Different people are brought up with different opportunities — meritocracy is not foolproof. The fact is, for many sex workers, sex work is the best opportunity available. Every job (whether you are blue collar, white collar, or home based) has its set of risks, and every worker learns to negotiate those risks. It is not any different for sex workers.
All sex workers are trafficked.
Article 3, paragraph (a) of the Protocol to Prevent, Suppress and Punish Trafficking in Persons defines Trafficking in Persons as the recruitment, transportation, transfer, harbouring or receipt of persons, by means of the threat or use of force or other forms of coercion, of abduction, of fraud, of deception, of the abuse of power or of a position of vulnerability or of the giving or receiving of payments or benefits to achieve the consent of a person having control over another person, for the purpose of exploitation. Exploitation shall include, at a minimum, the exploitation of the prostitution of others or other forms of sexual exploitation, forced labour or services, slavery or practices similar to slavery, servitude or the removal of organs.
On the basis of the definition given in the Trafficking in Persons Protocol, it is evident that trafficking in persons has three constituent elements:
To ascertain whether a particular circumstance constitutes trafficking in persons, consider the definition of trafficking in the Trafficking in Persons Protocol and the constituent elements of the offense, as defined by relevant domestic legislation.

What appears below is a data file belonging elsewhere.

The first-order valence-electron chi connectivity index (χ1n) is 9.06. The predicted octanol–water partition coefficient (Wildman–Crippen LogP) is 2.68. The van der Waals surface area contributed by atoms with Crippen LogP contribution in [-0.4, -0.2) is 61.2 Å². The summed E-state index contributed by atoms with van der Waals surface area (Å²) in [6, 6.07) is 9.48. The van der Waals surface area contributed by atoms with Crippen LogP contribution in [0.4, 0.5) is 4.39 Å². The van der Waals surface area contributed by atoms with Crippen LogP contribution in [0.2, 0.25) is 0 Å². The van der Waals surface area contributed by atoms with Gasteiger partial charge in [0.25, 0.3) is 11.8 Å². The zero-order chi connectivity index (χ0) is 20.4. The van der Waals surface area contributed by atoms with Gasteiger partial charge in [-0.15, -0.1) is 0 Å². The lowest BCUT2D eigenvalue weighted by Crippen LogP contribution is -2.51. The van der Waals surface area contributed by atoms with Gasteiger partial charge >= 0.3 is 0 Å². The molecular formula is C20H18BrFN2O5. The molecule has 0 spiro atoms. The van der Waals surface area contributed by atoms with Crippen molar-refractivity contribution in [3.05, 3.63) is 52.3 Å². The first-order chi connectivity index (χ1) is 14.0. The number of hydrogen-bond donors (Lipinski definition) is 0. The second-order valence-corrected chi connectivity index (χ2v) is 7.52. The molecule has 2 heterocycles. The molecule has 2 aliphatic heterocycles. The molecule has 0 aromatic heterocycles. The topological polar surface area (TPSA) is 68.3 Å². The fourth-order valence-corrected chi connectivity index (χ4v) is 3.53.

Read the United State’s Department of State’s Trafficking in Persons Report for Singapore here.
Singapore passed the “Prevention of Human Trafficking Act 2014” in order to tackle all forms of trafficking—labour, sex, and organ trafficking. To conflate consenting sex work with sex trafficking is to firstly, undermine and disrespect the consent of sex workers; secondly, to be looking in the wrong places for victims of trafficking. That said, we also do not believe that “human trafficking” frame is useful. People in the sex industry (and many other industries such as the domestic work and construction industry) face a range of exploitative conditions that results from a lack of rights. To merely tackle the most severe crime is tantamount to ignoring justice for others; it results in many people not being “victim enough” to receive support and care.
Do sex workers truly enjoy their job?
Sex Workers cannot be raped, they must be lying
Sex workers are human beings too and like everyone else, have boundaries.
Why do you use the term “sex worker” instead of “prostitute”?
We use the term to recognize that sex work is work, and to respect the labour involved in the work. The word “prostitute” has also evolved into a word with negative connotations and is often used as a derogatory term.
How many sex workers are there in Singapore? Are they all from overseas?
It is hard to put a number on this as many are informal and indirect sex workers. There are about 800 to 1,000 licensed sex workers in Singapore at any one time. A large majority of them are migrant sex workers. In 2014, the police arrested 4,886 sex workers and in 2016, 2,947. Singaporean sex workers make up a minority here.
All transgender women are sex workers.
Unfortunately, this is one misconception that is so deeply ingrained in society’s collective minds that trans women often face unwanted solicitations for sex and sexual services that is tantamount to sexual harassment. While there are many trans women who are in the sex industry, many others are in other forms of employment.
Where did you get all this information?
Project X has been in operation since November 2008 and all this information is gathered from speaking to workers and various agencies.